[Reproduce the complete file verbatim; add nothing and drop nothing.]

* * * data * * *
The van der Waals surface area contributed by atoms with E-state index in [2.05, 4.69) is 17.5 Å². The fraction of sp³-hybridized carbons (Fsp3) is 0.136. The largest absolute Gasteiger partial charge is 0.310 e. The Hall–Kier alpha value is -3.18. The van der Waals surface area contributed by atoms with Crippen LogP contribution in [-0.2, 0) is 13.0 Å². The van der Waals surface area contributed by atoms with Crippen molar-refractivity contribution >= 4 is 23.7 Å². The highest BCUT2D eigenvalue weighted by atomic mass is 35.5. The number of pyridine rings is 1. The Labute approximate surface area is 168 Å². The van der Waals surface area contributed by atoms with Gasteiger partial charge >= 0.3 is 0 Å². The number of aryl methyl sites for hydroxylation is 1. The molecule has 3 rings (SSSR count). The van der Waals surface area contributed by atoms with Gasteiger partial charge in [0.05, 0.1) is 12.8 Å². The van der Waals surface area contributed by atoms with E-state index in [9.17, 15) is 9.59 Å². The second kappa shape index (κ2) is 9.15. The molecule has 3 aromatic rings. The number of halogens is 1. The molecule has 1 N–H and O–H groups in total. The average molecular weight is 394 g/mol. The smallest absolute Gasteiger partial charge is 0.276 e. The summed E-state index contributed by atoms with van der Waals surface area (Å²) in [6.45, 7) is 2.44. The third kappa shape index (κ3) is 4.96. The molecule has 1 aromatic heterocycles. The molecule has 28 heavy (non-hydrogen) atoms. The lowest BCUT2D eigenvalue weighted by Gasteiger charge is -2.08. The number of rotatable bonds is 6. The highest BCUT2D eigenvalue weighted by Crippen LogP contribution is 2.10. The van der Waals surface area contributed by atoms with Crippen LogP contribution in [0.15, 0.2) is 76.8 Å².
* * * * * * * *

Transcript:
The van der Waals surface area contributed by atoms with E-state index in [2.05, 4.69) is 17.5 Å². The fraction of sp³-hybridized carbons (Fsp3) is 0.136. The largest absolute Gasteiger partial charge is 0.310 e. The Hall–Kier alpha value is -3.18. The van der Waals surface area contributed by atoms with Crippen LogP contribution in [-0.2, 0) is 13.0 Å². The van der Waals surface area contributed by atoms with Crippen molar-refractivity contribution >= 4 is 23.7 Å². The highest BCUT2D eigenvalue weighted by atomic mass is 35.5. The number of pyridine rings is 1. The Labute approximate surface area is 168 Å². The van der Waals surface area contributed by atoms with Gasteiger partial charge >= 0.3 is 0 Å². The number of aryl methyl sites for hydroxylation is 1. The molecule has 3 rings (SSSR count). The van der Waals surface area contributed by atoms with Gasteiger partial charge in [0.05, 0.1) is 12.8 Å². The van der Waals surface area contributed by atoms with E-state index in [9.17, 15) is 9.59 Å². The second kappa shape index (κ2) is 9.15. The molecule has 3 aromatic rings. The number of halogens is 1. The molecule has 1 N–H and O–H groups in total. The average molecular weight is 394 g/mol. The smallest absolute Gasteiger partial charge is 0.276 e. The summed E-state index contributed by atoms with van der Waals surface area (Å²) in [6.45, 7) is 2.44. The third kappa shape index (κ3) is 4.96. The molecule has 1 aromatic heterocycles. The molecule has 28 heavy (non-hydrogen) atoms. The lowest BCUT2D eigenvalue weighted by Gasteiger charge is -2.08. The number of rotatable bonds is 6. The highest BCUT2D eigenvalue weighted by Crippen LogP contribution is 2.10. The van der Waals surface area contributed by atoms with Crippen LogP contribution in [0.15, 0.2) is 76.8 Å².